Dog’s Eye View: Defining a spoiled dog |

Dog’s Eye View: Defining a spoiled dog

Dog's Eye View Laura Tyler

Several times through the past month, I have heard people refer to their dogs as “spoiled,” and that prompted me to send this article out again. My thanks to those of you who mentioned that your dogs are spoiled because they have toys to keep them busy and you have invested time in their training. So here goes:

Recently, while visiting a downtown business, I was accompanied by my rat terrier, Skippy. A lady came in the door and noticed my dog. My dog raised her head and sniffed the air to identify this human. She then put her head back between her paws and continued resting on her mat. The lady sat down next to me and said, “Now, that’s a spoiled dog.”

After my momentary shock, the first words to leave my lips were, “No, this is a trained dog. A spoiled dog is obnoxious and would be climbing up your leg right now.”

Did I sound a little defensive? You bet. There was my dog, minding her own business, lying quietly on her mat. My dog is welcome in many public places, because she is well-trained and quiet. Is my dog pampered? No more than any other loved and treasured member of my family or my friends. The years of training and commitment I have in the relationship with this dog are now paying dividends because of that work and commitment. She goes just about everywhere I go and waits quietly in the car for me while I travel to work with clients.

She also reminds me to take my mid-morning coffee break if I happen to be working at my desk. Then, we play fetch for several minutes and end with a chewy bone. Is that spoiled, or is that understanding the special needs of this wonderful companion animal? That morning break exercises her physically and mentally, and it reminds me to take a break and give my brain a rest, too.

As I pondered what might make this lady think my dog is spoiled, I came upon another possible reason. She wears a fleece dog coat. Skippy, like so many other short-haired dogs, really suffers in the cold of winter. So, she needs the additional insulation a coat provides. Would that make her spoiled? Only if her closet is larger than mine.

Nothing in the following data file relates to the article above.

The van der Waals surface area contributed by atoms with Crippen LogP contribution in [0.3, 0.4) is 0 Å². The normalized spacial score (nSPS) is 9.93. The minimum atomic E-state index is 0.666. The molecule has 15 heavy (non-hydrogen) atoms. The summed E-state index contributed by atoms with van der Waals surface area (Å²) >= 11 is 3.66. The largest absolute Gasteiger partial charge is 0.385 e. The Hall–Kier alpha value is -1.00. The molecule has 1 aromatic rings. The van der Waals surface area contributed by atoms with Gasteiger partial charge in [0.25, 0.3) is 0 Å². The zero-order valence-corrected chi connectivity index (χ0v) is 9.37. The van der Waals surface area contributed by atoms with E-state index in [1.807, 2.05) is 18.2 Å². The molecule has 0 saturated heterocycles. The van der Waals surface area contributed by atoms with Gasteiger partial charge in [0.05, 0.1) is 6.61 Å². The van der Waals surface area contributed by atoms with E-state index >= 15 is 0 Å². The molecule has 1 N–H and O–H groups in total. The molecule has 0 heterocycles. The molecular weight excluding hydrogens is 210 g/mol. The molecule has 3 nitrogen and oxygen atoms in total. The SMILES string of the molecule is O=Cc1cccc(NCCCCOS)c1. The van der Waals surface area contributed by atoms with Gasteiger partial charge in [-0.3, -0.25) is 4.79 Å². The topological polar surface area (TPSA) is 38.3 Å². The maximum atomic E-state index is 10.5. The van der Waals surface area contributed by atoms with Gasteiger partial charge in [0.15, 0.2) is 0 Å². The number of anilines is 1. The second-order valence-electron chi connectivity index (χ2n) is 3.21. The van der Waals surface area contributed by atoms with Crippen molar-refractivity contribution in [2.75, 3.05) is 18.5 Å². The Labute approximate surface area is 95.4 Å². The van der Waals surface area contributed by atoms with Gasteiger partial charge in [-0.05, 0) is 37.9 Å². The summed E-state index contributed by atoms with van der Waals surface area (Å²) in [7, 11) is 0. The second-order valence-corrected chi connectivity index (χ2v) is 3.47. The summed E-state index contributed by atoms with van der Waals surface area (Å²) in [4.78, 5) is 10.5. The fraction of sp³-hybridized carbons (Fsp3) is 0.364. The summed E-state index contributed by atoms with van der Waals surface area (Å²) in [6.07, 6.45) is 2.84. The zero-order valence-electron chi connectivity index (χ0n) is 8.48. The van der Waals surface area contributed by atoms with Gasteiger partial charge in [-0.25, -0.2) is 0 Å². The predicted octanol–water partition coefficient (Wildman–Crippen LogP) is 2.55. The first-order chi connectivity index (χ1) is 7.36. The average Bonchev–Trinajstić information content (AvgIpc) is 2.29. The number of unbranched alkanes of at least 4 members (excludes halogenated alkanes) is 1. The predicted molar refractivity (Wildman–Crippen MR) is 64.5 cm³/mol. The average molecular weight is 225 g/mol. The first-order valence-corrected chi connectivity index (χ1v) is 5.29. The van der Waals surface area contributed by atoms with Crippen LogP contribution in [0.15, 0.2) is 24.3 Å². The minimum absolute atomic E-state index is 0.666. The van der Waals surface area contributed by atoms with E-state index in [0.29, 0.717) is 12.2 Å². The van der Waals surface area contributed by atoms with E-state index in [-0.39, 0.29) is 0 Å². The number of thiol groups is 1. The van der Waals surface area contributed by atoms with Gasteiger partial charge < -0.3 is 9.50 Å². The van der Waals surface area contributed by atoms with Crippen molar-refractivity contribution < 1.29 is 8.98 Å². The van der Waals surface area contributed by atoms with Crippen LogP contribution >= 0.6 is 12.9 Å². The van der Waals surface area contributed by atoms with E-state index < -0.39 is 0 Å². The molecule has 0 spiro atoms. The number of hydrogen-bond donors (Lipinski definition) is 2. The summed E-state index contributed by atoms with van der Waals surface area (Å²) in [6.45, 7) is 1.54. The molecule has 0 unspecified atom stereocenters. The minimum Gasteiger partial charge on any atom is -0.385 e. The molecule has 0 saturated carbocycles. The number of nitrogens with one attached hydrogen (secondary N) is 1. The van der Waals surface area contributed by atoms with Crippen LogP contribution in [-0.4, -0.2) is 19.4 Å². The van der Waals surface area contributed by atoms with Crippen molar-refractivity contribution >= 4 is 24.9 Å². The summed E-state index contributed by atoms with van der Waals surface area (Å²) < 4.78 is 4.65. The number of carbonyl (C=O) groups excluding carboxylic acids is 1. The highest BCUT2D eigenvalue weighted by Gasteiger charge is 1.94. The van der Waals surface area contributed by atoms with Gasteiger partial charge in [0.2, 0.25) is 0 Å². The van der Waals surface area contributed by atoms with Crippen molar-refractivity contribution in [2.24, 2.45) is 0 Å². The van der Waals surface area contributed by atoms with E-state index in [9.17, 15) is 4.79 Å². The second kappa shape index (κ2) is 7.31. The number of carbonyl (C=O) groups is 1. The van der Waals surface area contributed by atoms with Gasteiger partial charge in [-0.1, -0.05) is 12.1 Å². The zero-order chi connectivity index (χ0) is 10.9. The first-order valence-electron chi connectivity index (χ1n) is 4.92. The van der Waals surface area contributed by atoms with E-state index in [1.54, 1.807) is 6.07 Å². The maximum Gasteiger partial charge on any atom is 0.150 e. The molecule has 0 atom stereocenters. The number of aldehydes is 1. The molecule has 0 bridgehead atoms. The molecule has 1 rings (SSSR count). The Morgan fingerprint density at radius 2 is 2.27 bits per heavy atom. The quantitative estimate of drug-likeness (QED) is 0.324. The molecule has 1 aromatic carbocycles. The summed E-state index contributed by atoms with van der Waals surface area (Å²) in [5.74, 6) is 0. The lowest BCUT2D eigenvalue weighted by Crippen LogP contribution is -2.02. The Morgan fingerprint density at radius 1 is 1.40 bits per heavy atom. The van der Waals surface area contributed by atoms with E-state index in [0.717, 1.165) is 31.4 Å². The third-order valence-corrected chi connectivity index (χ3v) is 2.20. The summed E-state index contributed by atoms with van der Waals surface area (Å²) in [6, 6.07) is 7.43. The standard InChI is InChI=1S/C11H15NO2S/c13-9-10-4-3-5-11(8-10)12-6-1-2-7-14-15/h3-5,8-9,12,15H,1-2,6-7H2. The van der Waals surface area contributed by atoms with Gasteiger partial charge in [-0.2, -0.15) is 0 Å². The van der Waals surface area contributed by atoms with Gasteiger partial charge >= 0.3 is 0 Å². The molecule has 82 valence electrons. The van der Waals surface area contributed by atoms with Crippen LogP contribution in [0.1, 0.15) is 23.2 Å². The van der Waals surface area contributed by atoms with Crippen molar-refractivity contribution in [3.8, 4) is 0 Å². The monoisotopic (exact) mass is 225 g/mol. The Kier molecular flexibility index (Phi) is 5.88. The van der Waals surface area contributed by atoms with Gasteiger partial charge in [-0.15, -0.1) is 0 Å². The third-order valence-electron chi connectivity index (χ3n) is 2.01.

I also have a warm kennel crate and several blankets in my car to make sure she stays warm while left alone. Is that spoiled, or is it being a responsible pet owner?

Encarta dictionary defines spoiled as “willful or selfish because of having been overindulged.”

My “Wagapedia” definition of a spoiled dog is this: A spoiled dog knows no rules. He or she is pushy and demanding and exhibits rude behavior. This dog barks at you to get what he wants and usually gets it. Claiming space that doesn’t belong to him is the hallmark of a spoiled unruly dog. Constantly pushing and nudging for attention and getting it, is a spoiled dog. A dog left to roam about the neighborhood unsupervised is a spoiled dog. A dog living in a household with no rules is a spoiled dog.

We domesticated dogs and brought them into our lives and homes. We have a responsibility to see to their needs, to understand their language and to keep them safe. We also have a responsibility to educate them as to how to live in our human world. I would like to thank that lady for prompting this important message.

Laura Tyler is a certified professional dog trainer with 25 years of experience. She has earned associate certification through the International Association of Animal Behavior Consultants and owns Total Teamwork Training LLC here in Northwest Colorado.

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